Elle a en tête le nom de chaque client, le prénom du fils ou du petit fils et pense même à mes canaris. À droite : Pierre-André.
Welcomes YoM as a political initiative to foster the existing education, mobility and employment programmes for young people and as an incentive for Member States to reach the targets of the EU strategy; 2. Stresses that YoM encourages higher education establishments to raise their standards by fostering greater cooperation with establishments all around the world, and points out that cooperation with US establishments can be particularly beneficial in this respect; 3. Points out that investing in education is without doubt essential for sustainable growth and development and that, even in times of economic crisis, financing youth programmes and education should not be regarded as a cost to be met now, but rather as an investment in the future of Europe; 4. Emphasises that the objective of all youth initiatives must be to guide young people so they are match-work watchmaking integrated into society and to prepare them on a continuous basis for the Europe of the future, which means also giving them opportunities to engage in social activities and to help shape society and making it possible for all young people to enjoy the benefits of schooling, of higher and non-formal education, vocational education and training and of further training that lays stress on meeting the requirements of a modern, competitive, inclusive and sustainable society, in order to make it easier for them to gain access to the labour market; 5. Stresses that the crisis must not be used as a reason to cut education costs, since higher-level education for young people match-work watchmaking necessary in order to overcome the impact of the crisis; 6.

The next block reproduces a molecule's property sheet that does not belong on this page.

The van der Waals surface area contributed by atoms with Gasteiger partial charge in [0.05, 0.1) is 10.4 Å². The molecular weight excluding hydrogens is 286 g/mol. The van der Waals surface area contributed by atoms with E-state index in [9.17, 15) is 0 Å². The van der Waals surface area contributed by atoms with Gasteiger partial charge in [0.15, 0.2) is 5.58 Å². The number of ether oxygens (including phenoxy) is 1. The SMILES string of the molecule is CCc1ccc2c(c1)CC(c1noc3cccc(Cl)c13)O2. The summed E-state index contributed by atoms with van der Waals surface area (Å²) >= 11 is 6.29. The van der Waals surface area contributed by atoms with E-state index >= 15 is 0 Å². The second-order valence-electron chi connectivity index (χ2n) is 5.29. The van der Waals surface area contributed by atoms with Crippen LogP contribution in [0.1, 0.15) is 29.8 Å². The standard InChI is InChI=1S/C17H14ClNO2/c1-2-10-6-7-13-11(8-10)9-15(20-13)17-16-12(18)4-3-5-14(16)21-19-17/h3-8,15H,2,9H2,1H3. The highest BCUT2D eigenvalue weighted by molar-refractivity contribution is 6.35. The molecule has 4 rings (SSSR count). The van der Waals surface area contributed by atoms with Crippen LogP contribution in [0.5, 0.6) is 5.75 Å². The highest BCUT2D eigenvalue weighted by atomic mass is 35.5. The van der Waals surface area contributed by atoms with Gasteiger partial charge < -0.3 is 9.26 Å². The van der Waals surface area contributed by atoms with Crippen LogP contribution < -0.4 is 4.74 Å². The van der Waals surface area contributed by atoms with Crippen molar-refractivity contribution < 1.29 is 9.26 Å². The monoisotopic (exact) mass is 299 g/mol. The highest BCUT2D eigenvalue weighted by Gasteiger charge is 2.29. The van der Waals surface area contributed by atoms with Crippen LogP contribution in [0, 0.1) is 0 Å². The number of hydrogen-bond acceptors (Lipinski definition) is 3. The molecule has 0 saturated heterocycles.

Il y a un humour particulier. Il faudra attendre la prochaine. À gauche : on y voit Steve et Loïc.
Boley and Leinen Watchmakers Lathe Repair, Refurbish and Then Use!
La photo est la reproduction fidèle de Paul. Je lui dois de grands services.
Le stand où il travaille est le plus grand du marché. On verra quand cela sera possible.
La communauté formée par les stands. Il y avait une réelle entraide. Neuchâtel, ma ville, Ma ville, change.
Il devrait en être ainsi de Mon marché. Clients inconséquents.
On le sait, on se fait une clientèle avec le temps. Ils ne sont plus à la place A, je vais à la place B ou C ou encore ailleurs. Cela me semble logique. Comment désirer que dans notre vie les choses se déroulent bien si lorsque nos horticulteurs sont dispersés on ne va pas les chercher pour que leur vie continue de bien aller?
Les restaurateurs ne sont pas en reste!
Mais, les jeunes ne possédaient pas le savoir-faire des « anciens ». Les horticulteurs et les sacs à provisions.
On est tous reliés, interdépendants. Vous connaissez la réponse. Espérons que cela change. Ici, je me demande qui la tenait à cette époque. Mes ralations au marché.